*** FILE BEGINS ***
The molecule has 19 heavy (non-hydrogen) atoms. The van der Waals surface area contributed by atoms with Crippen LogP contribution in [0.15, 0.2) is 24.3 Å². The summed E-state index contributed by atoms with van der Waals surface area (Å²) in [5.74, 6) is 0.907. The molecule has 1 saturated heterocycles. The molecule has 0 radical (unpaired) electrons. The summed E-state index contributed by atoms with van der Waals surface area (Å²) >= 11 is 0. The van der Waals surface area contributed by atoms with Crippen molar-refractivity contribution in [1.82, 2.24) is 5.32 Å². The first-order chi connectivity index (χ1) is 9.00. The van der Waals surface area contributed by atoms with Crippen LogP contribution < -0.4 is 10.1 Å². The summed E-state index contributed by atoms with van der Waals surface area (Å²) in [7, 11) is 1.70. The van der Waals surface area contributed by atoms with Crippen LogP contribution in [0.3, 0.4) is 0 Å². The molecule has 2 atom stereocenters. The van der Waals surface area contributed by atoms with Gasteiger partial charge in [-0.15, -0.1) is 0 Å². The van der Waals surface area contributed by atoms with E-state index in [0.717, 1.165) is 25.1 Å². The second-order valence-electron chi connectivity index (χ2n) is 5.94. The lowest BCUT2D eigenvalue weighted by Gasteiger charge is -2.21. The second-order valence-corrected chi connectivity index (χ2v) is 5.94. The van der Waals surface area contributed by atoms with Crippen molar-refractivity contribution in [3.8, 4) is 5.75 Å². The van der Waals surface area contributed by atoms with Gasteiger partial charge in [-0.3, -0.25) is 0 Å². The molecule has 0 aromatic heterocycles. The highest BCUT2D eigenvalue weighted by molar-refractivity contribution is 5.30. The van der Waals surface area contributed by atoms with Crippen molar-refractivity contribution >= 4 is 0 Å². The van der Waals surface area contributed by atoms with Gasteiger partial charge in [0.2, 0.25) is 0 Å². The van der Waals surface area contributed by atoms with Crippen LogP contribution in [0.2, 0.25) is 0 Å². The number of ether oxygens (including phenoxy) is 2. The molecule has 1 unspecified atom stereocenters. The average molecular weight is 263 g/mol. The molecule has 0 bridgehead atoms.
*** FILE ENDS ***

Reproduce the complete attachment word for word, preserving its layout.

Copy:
The molecule has 19 heavy (non-hydrogen) atoms. The van der Waals surface area contributed by atoms with Crippen LogP contribution in [0.15, 0.2) is 24.3 Å². The summed E-state index contributed by atoms with van der Waals surface area (Å²) in [5.74, 6) is 0.907. The molecule has 1 saturated heterocycles. The molecule has 0 radical (unpaired) electrons. The summed E-state index contributed by atoms with van der Waals surface area (Å²) >= 11 is 0. The van der Waals surface area contributed by atoms with Crippen molar-refractivity contribution in [1.82, 2.24) is 5.32 Å². The first-order chi connectivity index (χ1) is 9.00. The van der Waals surface area contributed by atoms with Crippen LogP contribution < -0.4 is 10.1 Å². The summed E-state index contributed by atoms with van der Waals surface area (Å²) in [7, 11) is 1.70. The van der Waals surface area contributed by atoms with Crippen LogP contribution in [0.3, 0.4) is 0 Å². The molecule has 2 atom stereocenters. The van der Waals surface area contributed by atoms with Gasteiger partial charge in [-0.15, -0.1) is 0 Å². The van der Waals surface area contributed by atoms with E-state index in [0.717, 1.165) is 25.1 Å². The second-order valence-electron chi connectivity index (χ2n) is 5.94. The lowest BCUT2D eigenvalue weighted by Gasteiger charge is -2.21. The second-order valence-corrected chi connectivity index (χ2v) is 5.94. The van der Waals surface area contributed by atoms with Crippen molar-refractivity contribution in [3.8, 4) is 5.75 Å². The van der Waals surface area contributed by atoms with Gasteiger partial charge in [-0.3, -0.25) is 0 Å². The molecule has 0 aromatic heterocycles. The highest BCUT2D eigenvalue weighted by molar-refractivity contribution is 5.30. The van der Waals surface area contributed by atoms with Crippen molar-refractivity contribution >= 4 is 0 Å². The van der Waals surface area contributed by atoms with Gasteiger partial charge in [0.2, 0.25) is 0 Å². The van der Waals surface area contributed by atoms with Crippen LogP contribution in [0.2, 0.25) is 0 Å². The number of ether oxygens (including phenoxy) is 2. The molecule has 1 unspecified atom stereocenters. The average molecular weight is 263 g/mol. The molecule has 0 bridgehead atoms.